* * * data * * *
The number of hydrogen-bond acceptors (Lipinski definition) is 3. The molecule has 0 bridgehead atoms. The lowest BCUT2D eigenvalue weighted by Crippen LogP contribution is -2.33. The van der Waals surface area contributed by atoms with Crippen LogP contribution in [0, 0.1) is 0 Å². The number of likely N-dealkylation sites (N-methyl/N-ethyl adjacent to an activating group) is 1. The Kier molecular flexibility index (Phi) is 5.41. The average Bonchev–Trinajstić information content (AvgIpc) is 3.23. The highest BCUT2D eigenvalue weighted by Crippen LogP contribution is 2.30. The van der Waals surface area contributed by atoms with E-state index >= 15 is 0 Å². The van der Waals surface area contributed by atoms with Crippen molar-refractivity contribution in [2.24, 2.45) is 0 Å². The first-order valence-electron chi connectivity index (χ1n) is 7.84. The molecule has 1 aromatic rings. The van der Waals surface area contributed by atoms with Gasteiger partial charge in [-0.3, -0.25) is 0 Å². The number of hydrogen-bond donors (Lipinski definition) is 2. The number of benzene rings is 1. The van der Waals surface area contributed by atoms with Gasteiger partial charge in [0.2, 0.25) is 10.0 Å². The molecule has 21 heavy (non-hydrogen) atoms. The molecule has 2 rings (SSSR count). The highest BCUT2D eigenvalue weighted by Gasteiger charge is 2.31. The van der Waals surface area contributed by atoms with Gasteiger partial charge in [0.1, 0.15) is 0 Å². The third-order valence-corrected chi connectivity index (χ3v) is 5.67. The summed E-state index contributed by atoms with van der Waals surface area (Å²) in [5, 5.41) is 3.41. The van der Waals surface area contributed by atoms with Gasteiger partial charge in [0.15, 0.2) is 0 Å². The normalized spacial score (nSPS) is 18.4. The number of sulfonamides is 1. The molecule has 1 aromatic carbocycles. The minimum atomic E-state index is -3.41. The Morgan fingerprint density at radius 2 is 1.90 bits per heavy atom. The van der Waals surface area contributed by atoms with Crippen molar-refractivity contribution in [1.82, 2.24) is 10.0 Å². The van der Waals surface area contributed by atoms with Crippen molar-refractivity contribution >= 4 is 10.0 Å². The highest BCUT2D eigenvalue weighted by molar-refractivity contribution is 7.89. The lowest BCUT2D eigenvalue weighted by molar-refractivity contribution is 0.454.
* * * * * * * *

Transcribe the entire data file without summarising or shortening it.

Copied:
The number of hydrogen-bond acceptors (Lipinski definition) is 3. The molecule has 0 bridgehead atoms. The lowest BCUT2D eigenvalue weighted by Crippen LogP contribution is -2.33. The van der Waals surface area contributed by atoms with Crippen LogP contribution in [0, 0.1) is 0 Å². The number of likely N-dealkylation sites (N-methyl/N-ethyl adjacent to an activating group) is 1. The Kier molecular flexibility index (Phi) is 5.41. The average Bonchev–Trinajstić information content (AvgIpc) is 3.23. The highest BCUT2D eigenvalue weighted by Crippen LogP contribution is 2.30. The van der Waals surface area contributed by atoms with E-state index >= 15 is 0 Å². The van der Waals surface area contributed by atoms with Crippen molar-refractivity contribution in [2.24, 2.45) is 0 Å². The first-order valence-electron chi connectivity index (χ1n) is 7.84. The molecule has 1 aromatic rings. The van der Waals surface area contributed by atoms with Gasteiger partial charge in [-0.3, -0.25) is 0 Å². The number of hydrogen-bond donors (Lipinski definition) is 2. The number of benzene rings is 1. The van der Waals surface area contributed by atoms with Gasteiger partial charge in [0.2, 0.25) is 10.0 Å². The molecule has 21 heavy (non-hydrogen) atoms. The molecule has 2 rings (SSSR count). The highest BCUT2D eigenvalue weighted by Gasteiger charge is 2.31. The van der Waals surface area contributed by atoms with Gasteiger partial charge in [0.1, 0.15) is 0 Å². The third-order valence-corrected chi connectivity index (χ3v) is 5.67. The summed E-state index contributed by atoms with van der Waals surface area (Å²) in [5, 5.41) is 3.41. The van der Waals surface area contributed by atoms with Gasteiger partial charge in [0.15, 0.2) is 0 Å². The normalized spacial score (nSPS) is 18.4. The number of sulfonamides is 1. The molecule has 1 aromatic carbocycles. The minimum atomic E-state index is -3.41. The Morgan fingerprint density at radius 2 is 1.90 bits per heavy atom. The van der Waals surface area contributed by atoms with Crippen molar-refractivity contribution in [1.82, 2.24) is 10.0 Å². The van der Waals surface area contributed by atoms with Crippen molar-refractivity contribution >= 4 is 10.0 Å². The highest BCUT2D eigenvalue weighted by molar-refractivity contribution is 7.89. The lowest BCUT2D eigenvalue weighted by molar-refractivity contribution is 0.454.